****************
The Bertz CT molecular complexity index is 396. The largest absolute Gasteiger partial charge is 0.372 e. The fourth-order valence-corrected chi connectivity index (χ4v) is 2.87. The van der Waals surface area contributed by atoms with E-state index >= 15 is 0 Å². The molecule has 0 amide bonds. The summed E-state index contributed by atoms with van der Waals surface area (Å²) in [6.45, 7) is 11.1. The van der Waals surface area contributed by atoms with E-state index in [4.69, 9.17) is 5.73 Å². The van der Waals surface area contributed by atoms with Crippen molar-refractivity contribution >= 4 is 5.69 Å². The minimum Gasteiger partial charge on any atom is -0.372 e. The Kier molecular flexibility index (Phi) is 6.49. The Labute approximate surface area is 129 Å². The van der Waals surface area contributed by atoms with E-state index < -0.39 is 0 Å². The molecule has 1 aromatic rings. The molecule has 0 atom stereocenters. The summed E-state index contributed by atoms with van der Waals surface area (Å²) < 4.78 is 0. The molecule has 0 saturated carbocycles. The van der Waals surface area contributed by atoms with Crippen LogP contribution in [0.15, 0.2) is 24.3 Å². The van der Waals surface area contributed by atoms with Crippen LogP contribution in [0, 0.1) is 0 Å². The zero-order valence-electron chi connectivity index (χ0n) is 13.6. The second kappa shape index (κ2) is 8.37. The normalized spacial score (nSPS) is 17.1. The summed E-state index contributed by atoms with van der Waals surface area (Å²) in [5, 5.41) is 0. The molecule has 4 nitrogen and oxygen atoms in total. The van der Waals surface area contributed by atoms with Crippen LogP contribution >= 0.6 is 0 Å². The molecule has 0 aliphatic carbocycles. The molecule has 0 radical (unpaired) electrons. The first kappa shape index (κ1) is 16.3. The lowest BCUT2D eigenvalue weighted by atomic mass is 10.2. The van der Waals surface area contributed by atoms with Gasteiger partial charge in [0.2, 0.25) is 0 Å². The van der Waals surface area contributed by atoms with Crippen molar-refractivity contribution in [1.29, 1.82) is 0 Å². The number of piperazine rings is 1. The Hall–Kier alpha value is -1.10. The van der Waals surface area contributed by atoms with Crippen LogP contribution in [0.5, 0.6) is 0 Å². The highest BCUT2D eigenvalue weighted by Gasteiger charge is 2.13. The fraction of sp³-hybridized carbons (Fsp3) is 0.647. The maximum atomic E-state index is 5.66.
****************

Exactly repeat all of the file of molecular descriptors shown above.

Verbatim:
The Bertz CT molecular complexity index is 396. The largest absolute Gasteiger partial charge is 0.372 e. The fourth-order valence-corrected chi connectivity index (χ4v) is 2.87. The van der Waals surface area contributed by atoms with E-state index >= 15 is 0 Å². The molecule has 0 amide bonds. The summed E-state index contributed by atoms with van der Waals surface area (Å²) in [6.45, 7) is 11.1. The van der Waals surface area contributed by atoms with E-state index in [4.69, 9.17) is 5.73 Å². The van der Waals surface area contributed by atoms with Crippen molar-refractivity contribution >= 4 is 5.69 Å². The minimum Gasteiger partial charge on any atom is -0.372 e. The Kier molecular flexibility index (Phi) is 6.49. The Labute approximate surface area is 129 Å². The van der Waals surface area contributed by atoms with E-state index < -0.39 is 0 Å². The molecule has 1 aromatic rings. The molecule has 0 atom stereocenters. The summed E-state index contributed by atoms with van der Waals surface area (Å²) < 4.78 is 0. The molecule has 0 saturated carbocycles. The van der Waals surface area contributed by atoms with Crippen LogP contribution in [0.15, 0.2) is 24.3 Å². The van der Waals surface area contributed by atoms with Crippen LogP contribution in [0, 0.1) is 0 Å². The zero-order valence-electron chi connectivity index (χ0n) is 13.6. The second kappa shape index (κ2) is 8.37. The normalized spacial score (nSPS) is 17.1. The summed E-state index contributed by atoms with van der Waals surface area (Å²) in [5, 5.41) is 0. The molecule has 4 nitrogen and oxygen atoms in total. The van der Waals surface area contributed by atoms with Crippen LogP contribution >= 0.6 is 0 Å². The molecule has 0 aliphatic carbocycles. The molecule has 0 radical (unpaired) electrons. The first kappa shape index (κ1) is 16.3. The lowest BCUT2D eigenvalue weighted by atomic mass is 10.2. The van der Waals surface area contributed by atoms with Gasteiger partial charge in [0.2, 0.25) is 0 Å². The van der Waals surface area contributed by atoms with Crippen molar-refractivity contribution in [1.29, 1.82) is 0 Å². The number of piperazine rings is 1. The Hall–Kier alpha value is -1.10. The van der Waals surface area contributed by atoms with Crippen LogP contribution in [0.5, 0.6) is 0 Å². The highest BCUT2D eigenvalue weighted by Gasteiger charge is 2.13. The fraction of sp³-hybridized carbons (Fsp3) is 0.647. The maximum atomic E-state index is 5.66.